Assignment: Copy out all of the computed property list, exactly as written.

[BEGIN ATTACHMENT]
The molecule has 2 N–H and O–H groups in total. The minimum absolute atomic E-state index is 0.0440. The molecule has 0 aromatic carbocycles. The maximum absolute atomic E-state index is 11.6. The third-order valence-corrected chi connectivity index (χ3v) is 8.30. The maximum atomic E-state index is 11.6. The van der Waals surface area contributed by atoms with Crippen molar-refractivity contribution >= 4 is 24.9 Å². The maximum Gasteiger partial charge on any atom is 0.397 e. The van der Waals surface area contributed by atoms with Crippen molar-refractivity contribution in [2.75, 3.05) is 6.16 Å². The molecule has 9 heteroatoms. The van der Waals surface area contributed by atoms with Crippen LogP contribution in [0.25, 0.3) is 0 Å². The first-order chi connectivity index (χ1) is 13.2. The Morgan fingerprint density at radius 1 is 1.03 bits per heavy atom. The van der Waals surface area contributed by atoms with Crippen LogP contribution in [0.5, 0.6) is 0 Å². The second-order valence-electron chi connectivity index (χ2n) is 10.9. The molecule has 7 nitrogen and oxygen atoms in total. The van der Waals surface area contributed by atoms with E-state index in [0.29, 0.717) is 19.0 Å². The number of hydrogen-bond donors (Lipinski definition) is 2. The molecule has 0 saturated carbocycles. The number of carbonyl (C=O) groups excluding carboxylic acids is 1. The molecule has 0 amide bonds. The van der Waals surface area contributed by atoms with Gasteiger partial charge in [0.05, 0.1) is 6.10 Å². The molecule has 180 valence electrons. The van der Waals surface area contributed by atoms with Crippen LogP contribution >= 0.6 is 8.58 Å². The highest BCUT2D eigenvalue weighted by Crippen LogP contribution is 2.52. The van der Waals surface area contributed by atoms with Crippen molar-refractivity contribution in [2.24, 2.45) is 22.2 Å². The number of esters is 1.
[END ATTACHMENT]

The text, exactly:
The molecule has 2 N–H and O–H groups in total. The minimum absolute atomic E-state index is 0.0440. The molecule has 0 aromatic carbocycles. The maximum absolute atomic E-state index is 11.6. The third-order valence-corrected chi connectivity index (χ3v) is 8.30. The maximum atomic E-state index is 11.6. The van der Waals surface area contributed by atoms with Crippen molar-refractivity contribution >= 4 is 24.9 Å². The maximum Gasteiger partial charge on any atom is 0.397 e. The van der Waals surface area contributed by atoms with Crippen molar-refractivity contribution in [2.75, 3.05) is 6.16 Å². The molecule has 9 heteroatoms. The van der Waals surface area contributed by atoms with Crippen LogP contribution in [0.25, 0.3) is 0 Å². The first-order chi connectivity index (χ1) is 13.2. The Morgan fingerprint density at radius 1 is 1.03 bits per heavy atom. The van der Waals surface area contributed by atoms with Crippen LogP contribution in [0.5, 0.6) is 0 Å². The second-order valence-electron chi connectivity index (χ2n) is 10.9. The molecule has 7 nitrogen and oxygen atoms in total. The van der Waals surface area contributed by atoms with E-state index in [0.29, 0.717) is 19.0 Å². The number of hydrogen-bond donors (Lipinski definition) is 2. The molecule has 0 saturated carbocycles. The number of carbonyl (C=O) groups excluding carboxylic acids is 1. The molecule has 0 amide bonds. The van der Waals surface area contributed by atoms with Gasteiger partial charge in [0.05, 0.1) is 6.10 Å². The molecule has 180 valence electrons. The van der Waals surface area contributed by atoms with Crippen LogP contribution >= 0.6 is 8.58 Å². The highest BCUT2D eigenvalue weighted by Crippen LogP contribution is 2.52. The van der Waals surface area contributed by atoms with Crippen molar-refractivity contribution in [2.24, 2.45) is 22.2 Å². The number of esters is 1.